U.S. killed “64 civilians,” that’s just tip of the iceberg

November 14, 2021 - 18:40

TEHRAN - The United States military covered up, what most legal experts will view as war crimes, by killing at least 64 women and children during two back-to-back airstrikes in Syria. That’s according to an investigation just released by the New York Times.

The paper says it has managed, over the space of several months, to access, collect and scrutinize details of the strikes in the Eastern Syrian town of Baghuz, Deir al-Zowr province. These include confidential documents and descriptions of classified reports, as well as interviews with military personnel directly involved, and officials with top secret security clearances who discussed the incident on the condition they remain anonymous. 

A U.S. drone had circled overhead and only saw a large crowd of women and children gathered next to a river bank. An American F-15 warplane then flew over the drone and dropped a 500-pound bomb on the women and children. As the smoke cleared, some of the civilians stumbled away in search of cover, when an American warplane struck again, this time dropping a 2,000-pound bomb, killing the survivors.

It’s actually a similar method that has been used by Daesh and other terrorist groups over the past two decades. They detonate a bomb where civilians are located and then blow up rescuers trying to save the injured with a follow up second bomb. 

This attack occurred on March 18, 2019 when, according to the NYT report, uniformed personnel at the U.S. military’s Combined Air Operations Center at Al Udeid Air Base in Qatar, viewing the live drone footage stream watched on with “stunned disbelief. On the records of a secure chat system that was used by those monitoring the live drone footage, a confused military personal typed “who dropped that?”  Another responded “we just dropped on 50 women and children.”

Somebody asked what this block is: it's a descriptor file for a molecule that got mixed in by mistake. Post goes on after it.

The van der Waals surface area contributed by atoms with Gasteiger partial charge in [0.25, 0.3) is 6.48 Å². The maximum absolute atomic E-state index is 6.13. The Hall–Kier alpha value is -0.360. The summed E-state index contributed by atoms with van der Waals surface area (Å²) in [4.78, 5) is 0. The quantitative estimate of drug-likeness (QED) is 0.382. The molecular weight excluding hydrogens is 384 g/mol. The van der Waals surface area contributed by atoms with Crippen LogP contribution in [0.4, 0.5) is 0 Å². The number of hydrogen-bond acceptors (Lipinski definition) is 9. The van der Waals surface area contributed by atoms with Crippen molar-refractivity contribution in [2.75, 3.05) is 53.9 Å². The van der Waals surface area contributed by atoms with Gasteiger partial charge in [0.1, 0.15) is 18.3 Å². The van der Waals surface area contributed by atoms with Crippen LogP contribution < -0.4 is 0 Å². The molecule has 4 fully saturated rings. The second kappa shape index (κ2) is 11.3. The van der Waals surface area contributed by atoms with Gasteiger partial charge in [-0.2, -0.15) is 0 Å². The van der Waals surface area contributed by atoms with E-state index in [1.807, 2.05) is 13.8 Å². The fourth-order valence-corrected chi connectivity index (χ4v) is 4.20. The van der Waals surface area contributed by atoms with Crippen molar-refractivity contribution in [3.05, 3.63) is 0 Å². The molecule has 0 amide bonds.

The initial battle damage assessment quickly found out the number of dead was actually about 70.

The Baghuz strike has never been publicly acknowledged by the U.S., despite the fact that the investigation shows that American military officials were immediately aware of the death toll. 

The report also notes a legal officer flagging the strike as a possible war crime that required an investigation. But the military made moves that concealed the lethal attack with the the death toll downplayed, reports delayed, sanitized and kept secret. 

U.S. forces even went to the extent of bulldozing the site of the explosions. 

An inquiry by the U.S. Defense Department’s independent inspector general was stalled and meddled with leading to no mention of the strike.

The investigation cites Gene Tate, an evaluator who worked on the case for the inspector general’s office and agreed to discuss the aspects that “were not classified.” He says, “Leadership just seemed so set on burying this. No one wanted anything to do with it. It makes you lose faith in the system when people are trying to do what’s right but no one in positions of leadership wants to hear it.”

Tate, a former Navy officer, worked for years as an analyst with U.S. intelligence agencies before moving to the inspector general’s office, says he denounced the lack of action and was eventually forced out of his job.

The investigation found that the airstrikes had been requested by a secret American special operations unit, called Task Force 9, operating in Syria. Task Force 9 is said to have operated with so much secrecy that it did not even inform its own military partners of its actions. In the case of the Baghuz bombing, an officer who served at the command center claims the American Air Force command in Qatar had absolutely no idea the strike was coming. 

Drone footage of the aftermath just showed what one would imagine of the apocalypse.In the minutes after the strike, an Air Force lawyer ordered the F-15 squadron and the drone crew to safe guard all video and other evidence. He reported the strike to his chain of command, saying the attack was a possible war crime which meant a thorough, independent investigation was required. However, that never happened.